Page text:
Next, we conducted a functional analysis using PICRUSt. The results showed that the membrane transport pathway was decreased in the CRA groups and CRC groups compared with that in the healthy controls, which may have a potential impact on the anti-tumor immune response, such as the response mediated by bacterial outer membrane vesicles [46]. In contrast, the cell motility pathway was found to be overrepresented in the CRA and CRC groups, which can promote tumor invasion and migration [47]. Moreover, we identified two kinds of CAGs (pathogen CAGs and biofilm CAGs) from the top 20 bacterial genera among the three groups. Bacteria from the pathogen CAG such as Fusobacterium, Treponema and Porphyromonas were previously shown to be involved in the late colonization of oral biofilms and human diseases including CRC and juvenile periodontitis [48-51]. Since the pathogenicity of this type of bacteria is more worthy of attention, we define them as the pathogen CAGs. In addition, several genera such as Streptococcus, Faecalibacterium, and Rothia existed in the early formation of tooth biofilm, which play a non-pathogenic role in healthy tooth pockets or have potential probiotic effects [52]. Accordingly, we define them as biofilm CAGs. Streptococcus, a biofilm CAG, has promising results in treatment of halitosis, which often concurrent with digestive tract microbial disorders during the colorectal carcinogenesis [53, 54]. In this study, the decrease of Streptococcus in the oral cavity of CRA group may contribute to microbiota dysbiosis-associated colorectal carcinogenesis. Interestingly, the stringent network analysis showed that Fusobacterium (pathogen CAG) and Streptococcus (biofilm CAG) are mutually exclusive, indicating that there may be a biological antagonism between the two CAGs. Overall, these data further suggest an oral microbiota dysbiosis in CRC and CRA groups relative to healthy controls.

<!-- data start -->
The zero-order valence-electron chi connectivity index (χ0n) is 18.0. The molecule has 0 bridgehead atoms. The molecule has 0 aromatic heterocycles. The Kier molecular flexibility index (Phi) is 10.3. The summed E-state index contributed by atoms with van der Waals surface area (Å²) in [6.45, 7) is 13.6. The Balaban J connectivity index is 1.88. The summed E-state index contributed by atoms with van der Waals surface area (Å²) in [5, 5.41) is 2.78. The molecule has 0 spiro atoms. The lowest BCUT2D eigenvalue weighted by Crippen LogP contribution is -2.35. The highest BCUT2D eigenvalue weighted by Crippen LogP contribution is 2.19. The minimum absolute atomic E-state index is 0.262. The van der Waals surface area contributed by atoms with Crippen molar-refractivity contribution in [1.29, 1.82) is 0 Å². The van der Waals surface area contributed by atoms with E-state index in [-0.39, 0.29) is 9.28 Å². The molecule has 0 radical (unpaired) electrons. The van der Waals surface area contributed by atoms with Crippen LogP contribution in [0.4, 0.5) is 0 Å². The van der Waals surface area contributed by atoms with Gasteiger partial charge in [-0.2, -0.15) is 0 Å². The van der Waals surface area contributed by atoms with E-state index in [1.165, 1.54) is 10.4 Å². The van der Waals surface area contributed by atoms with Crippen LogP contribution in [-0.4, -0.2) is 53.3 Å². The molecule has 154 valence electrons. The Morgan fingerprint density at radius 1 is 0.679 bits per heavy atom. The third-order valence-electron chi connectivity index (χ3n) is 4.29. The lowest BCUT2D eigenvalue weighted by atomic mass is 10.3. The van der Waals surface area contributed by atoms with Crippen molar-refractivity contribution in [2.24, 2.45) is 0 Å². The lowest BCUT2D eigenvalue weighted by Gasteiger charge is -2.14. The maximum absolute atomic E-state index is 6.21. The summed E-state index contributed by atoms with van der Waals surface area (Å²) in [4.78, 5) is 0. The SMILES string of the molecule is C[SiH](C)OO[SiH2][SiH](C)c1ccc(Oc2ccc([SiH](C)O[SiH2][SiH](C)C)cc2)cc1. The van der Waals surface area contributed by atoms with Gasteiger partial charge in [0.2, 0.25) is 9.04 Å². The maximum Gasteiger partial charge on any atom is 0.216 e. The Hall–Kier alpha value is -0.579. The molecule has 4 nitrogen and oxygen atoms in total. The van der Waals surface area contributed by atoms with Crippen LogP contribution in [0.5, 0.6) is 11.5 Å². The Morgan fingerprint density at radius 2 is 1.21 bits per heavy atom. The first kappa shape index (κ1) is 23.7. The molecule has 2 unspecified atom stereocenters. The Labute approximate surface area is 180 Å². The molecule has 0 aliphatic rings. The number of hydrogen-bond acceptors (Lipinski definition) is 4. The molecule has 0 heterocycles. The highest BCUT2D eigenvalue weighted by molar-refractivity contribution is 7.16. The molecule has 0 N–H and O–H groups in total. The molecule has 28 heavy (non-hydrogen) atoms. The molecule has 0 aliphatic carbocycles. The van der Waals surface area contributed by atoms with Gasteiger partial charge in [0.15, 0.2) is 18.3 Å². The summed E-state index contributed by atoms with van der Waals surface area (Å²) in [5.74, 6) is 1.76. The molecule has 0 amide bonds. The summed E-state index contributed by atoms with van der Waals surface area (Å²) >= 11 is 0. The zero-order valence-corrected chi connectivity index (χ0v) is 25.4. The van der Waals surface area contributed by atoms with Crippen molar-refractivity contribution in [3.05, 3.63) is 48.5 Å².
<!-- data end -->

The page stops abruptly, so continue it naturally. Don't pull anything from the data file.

Finally, we identified specific oral microbial markers to distinguish CRA or CRC patients from healthy controls and verified their diagnostic efficacy using random forest classification models. The results show that the classifier based on the five optimal OTU markers can effectively distinguish CRA or CRC patients from healthy controls in discovery cohort and validation cohort. These findings suggest that biomarkers based on the oral microbiota may help predict the risk of CRA and CRC. Hong et al. found that microbiome dysbiosis in early aberrant crypt foci legion can be used as a biomarker for potential CRC development [55]. However, colonoscopy used in the study of Hong is an invasive method, whilst oral swab in our study is non-invasive that makes patients more compliant.